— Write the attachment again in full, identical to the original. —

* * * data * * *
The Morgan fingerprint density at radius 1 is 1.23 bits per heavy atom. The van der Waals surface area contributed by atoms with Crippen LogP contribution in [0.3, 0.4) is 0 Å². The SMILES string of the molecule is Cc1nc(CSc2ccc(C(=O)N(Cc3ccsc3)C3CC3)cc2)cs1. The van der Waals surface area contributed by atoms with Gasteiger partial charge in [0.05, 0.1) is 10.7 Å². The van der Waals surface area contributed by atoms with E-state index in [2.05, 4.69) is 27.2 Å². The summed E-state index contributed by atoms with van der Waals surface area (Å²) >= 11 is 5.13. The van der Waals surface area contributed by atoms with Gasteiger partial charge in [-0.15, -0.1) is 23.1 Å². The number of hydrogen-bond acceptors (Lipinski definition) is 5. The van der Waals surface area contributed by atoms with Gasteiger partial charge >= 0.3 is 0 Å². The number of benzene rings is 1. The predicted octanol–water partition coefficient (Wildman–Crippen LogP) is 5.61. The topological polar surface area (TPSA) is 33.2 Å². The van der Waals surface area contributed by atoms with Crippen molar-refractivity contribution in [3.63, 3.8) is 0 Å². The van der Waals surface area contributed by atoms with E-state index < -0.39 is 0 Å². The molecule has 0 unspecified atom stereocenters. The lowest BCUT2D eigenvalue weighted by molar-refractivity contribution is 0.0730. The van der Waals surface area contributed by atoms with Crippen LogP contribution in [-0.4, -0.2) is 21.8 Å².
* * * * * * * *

The Morgan fingerprint density at radius 1 is 1.23 bits per heavy atom. The van der Waals surface area contributed by atoms with Crippen LogP contribution in [0.3, 0.4) is 0 Å². The SMILES string of the molecule is Cc1nc(CSc2ccc(C(=O)N(Cc3ccsc3)C3CC3)cc2)cs1. The van der Waals surface area contributed by atoms with Gasteiger partial charge in [0.05, 0.1) is 10.7 Å². The van der Waals surface area contributed by atoms with E-state index in [2.05, 4.69) is 27.2 Å². The summed E-state index contributed by atoms with van der Waals surface area (Å²) >= 11 is 5.13. The van der Waals surface area contributed by atoms with Gasteiger partial charge in [-0.15, -0.1) is 23.1 Å². The number of hydrogen-bond acceptors (Lipinski definition) is 5. The van der Waals surface area contributed by atoms with Gasteiger partial charge >= 0.3 is 0 Å². The number of benzene rings is 1. The predicted octanol–water partition coefficient (Wildman–Crippen LogP) is 5.61. The topological polar surface area (TPSA) is 33.2 Å². The van der Waals surface area contributed by atoms with Crippen molar-refractivity contribution in [3.63, 3.8) is 0 Å². The van der Waals surface area contributed by atoms with E-state index < -0.39 is 0 Å². The molecule has 0 unspecified atom stereocenters. The lowest BCUT2D eigenvalue weighted by molar-refractivity contribution is 0.0730. The van der Waals surface area contributed by atoms with Crippen LogP contribution in [-0.4, -0.2) is 21.8 Å².